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Tomb (said to be an English Lady) - on Negrais Island

Tomb (said to be an English Lady) - on Negrais Island

Artist: Grant, Colesworthy (1813-1880)

Medium: Watercolour with pen and ink

Date: 1855

Shelfmark: WD540(71)

Item number: 54071

Length: 206

Width: 281

Scale: Millimetres

Genre: Drawing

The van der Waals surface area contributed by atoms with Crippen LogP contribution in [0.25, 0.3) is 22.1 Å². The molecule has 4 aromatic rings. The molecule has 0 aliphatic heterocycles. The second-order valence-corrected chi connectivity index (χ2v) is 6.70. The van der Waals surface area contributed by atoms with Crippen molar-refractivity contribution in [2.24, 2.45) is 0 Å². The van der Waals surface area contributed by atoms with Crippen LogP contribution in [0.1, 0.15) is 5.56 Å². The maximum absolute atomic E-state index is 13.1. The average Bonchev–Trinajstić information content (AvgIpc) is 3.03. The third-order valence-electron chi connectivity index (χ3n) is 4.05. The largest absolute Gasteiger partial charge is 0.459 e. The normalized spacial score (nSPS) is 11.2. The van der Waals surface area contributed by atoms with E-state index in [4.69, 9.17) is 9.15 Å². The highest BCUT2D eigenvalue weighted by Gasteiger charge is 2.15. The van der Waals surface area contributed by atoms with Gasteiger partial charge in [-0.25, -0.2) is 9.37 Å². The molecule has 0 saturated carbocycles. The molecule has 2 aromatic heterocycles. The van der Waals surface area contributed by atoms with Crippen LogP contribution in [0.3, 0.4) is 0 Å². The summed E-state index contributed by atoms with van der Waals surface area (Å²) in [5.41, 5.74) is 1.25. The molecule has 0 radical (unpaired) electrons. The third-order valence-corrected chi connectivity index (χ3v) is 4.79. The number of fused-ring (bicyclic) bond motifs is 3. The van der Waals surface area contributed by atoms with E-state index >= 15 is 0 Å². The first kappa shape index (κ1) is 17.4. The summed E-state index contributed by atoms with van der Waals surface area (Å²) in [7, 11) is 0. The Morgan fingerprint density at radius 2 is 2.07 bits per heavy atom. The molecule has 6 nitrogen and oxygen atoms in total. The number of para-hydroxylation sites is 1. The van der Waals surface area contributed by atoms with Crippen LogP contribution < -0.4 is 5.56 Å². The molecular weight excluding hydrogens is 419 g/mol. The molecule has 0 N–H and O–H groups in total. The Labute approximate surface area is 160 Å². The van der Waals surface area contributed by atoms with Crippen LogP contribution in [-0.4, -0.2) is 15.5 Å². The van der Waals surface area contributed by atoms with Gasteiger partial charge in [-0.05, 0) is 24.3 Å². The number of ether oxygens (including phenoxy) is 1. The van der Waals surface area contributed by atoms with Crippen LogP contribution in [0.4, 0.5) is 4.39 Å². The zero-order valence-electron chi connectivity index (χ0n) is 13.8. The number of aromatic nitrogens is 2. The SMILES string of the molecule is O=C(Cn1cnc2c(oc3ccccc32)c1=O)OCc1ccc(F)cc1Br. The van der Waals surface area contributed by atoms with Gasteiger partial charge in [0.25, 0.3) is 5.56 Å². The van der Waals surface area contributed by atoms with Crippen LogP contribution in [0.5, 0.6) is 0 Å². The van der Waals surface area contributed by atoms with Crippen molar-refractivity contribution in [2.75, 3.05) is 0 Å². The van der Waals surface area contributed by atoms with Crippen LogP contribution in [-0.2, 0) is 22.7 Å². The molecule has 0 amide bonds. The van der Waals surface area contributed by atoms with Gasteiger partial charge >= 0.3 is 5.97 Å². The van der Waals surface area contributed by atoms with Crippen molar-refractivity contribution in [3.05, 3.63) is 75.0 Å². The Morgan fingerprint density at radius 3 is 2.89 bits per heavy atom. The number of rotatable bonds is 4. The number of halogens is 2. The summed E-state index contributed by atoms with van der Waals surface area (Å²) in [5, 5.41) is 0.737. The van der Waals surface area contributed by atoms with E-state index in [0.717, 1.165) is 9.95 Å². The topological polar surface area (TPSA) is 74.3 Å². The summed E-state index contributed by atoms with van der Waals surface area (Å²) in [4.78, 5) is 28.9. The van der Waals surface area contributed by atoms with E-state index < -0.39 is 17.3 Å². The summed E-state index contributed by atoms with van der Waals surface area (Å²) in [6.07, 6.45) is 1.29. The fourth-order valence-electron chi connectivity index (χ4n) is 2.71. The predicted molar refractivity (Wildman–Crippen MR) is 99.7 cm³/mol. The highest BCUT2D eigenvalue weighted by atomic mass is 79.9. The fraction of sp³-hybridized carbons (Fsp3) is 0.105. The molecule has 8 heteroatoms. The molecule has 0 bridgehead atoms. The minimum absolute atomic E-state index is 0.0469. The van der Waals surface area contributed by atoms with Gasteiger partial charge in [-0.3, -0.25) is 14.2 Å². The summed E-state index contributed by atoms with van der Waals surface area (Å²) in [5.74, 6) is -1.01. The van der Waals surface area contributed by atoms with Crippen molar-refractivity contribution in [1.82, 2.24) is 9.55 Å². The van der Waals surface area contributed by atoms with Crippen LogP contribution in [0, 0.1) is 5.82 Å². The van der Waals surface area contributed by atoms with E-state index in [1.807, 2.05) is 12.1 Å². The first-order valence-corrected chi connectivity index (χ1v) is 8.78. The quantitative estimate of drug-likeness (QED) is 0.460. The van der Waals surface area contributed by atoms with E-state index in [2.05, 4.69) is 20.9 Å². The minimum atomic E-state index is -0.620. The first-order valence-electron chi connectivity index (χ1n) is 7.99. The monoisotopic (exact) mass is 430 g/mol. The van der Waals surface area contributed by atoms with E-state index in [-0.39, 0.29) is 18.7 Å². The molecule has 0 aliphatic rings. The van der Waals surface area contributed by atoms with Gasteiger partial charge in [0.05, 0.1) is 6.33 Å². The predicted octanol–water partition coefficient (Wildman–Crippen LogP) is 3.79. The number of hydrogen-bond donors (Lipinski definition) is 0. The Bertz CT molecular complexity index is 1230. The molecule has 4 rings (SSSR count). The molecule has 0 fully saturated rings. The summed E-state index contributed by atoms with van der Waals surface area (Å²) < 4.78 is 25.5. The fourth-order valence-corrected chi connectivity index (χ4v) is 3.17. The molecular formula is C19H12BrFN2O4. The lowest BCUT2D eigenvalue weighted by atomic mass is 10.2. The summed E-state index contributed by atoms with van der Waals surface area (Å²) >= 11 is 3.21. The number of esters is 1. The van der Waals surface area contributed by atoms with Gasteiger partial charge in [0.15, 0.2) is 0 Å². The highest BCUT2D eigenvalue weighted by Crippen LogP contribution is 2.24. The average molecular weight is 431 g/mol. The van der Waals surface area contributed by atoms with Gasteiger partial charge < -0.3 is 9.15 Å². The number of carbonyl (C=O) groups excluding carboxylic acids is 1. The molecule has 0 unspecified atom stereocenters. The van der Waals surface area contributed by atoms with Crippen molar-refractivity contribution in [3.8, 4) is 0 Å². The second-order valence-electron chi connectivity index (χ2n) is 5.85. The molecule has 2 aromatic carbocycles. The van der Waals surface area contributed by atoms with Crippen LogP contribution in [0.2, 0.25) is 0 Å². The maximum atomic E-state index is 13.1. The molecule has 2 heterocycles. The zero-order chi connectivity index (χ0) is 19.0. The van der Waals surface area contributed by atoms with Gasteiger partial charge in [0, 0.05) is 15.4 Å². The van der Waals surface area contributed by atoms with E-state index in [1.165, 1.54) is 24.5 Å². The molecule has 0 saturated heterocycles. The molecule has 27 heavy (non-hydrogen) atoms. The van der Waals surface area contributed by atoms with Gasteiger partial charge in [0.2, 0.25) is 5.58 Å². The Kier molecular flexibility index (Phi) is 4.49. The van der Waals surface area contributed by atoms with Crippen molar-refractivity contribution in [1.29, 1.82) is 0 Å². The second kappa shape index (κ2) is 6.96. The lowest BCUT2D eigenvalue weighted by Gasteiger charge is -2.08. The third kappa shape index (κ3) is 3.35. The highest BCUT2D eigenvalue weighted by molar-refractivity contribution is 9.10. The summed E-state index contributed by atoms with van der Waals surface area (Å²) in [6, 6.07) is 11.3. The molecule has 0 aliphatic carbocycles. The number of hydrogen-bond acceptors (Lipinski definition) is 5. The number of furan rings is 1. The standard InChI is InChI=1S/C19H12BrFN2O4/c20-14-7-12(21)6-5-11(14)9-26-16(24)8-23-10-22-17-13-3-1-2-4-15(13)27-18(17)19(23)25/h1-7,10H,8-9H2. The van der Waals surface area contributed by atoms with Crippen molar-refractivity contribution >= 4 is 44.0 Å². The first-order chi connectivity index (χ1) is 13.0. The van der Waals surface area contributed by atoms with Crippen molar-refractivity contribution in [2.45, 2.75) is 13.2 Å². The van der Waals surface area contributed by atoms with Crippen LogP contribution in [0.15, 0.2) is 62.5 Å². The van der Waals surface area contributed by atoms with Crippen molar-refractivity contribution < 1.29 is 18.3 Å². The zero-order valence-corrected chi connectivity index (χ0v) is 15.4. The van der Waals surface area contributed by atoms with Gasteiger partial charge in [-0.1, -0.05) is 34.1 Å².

Drawing in pen-and-ink and watercolour made by Colesworthy Grant in 1855, depicting a view of a tomb thought to belong to an Englishwoman on Negrais (Hainggyi) Island in Irrawaddy (Ayeyarwady) Division, Burma (Myanmar). The drawing is from an album of 106 landscapes and portraits of Burmese and Europeans entitled, "A Series of Views in Burmah taken during Major Phayre’s Mission to the Court of Ava in 1855". The album documents the British embassy to the Burmese King, Mindon Min (reigned 1853-1878), which started from Rangoon and travelled up the Irrawaddy River to the royal capital of Amarapura in central Burma. Negrais Island was not visited on this journey as it is situated on the southern coast of Burma at the mouth of the Bassein River. However it had significant historical associations for the British. In 1753 the East India Company had erected a factory on the island to form a settlement and a treaty was obtained from King Alaungpaya, ceding the island to the British in perpetuity. In 1759 the settlement was attacked by the Burmese, the members of its garrison either killed or taken prisoner, and the factory subsequently abandoned. Describing this image, the artist wrote of “A dilapidated Tomb - said to have covered the grave of an English lady, buried in this spot about one hundred years ago. The tomb is enwrapped in the arms and roots of an old Banyan tree.” Grant (1813-1880) accompanied the mission to Ava as official artist along with the photographer Linnaeus Tripe. He had come to India in 1832 where he lived in Calcutta and worked as a professional artist and freelance journalist, travelling to Rangoon in 1846.

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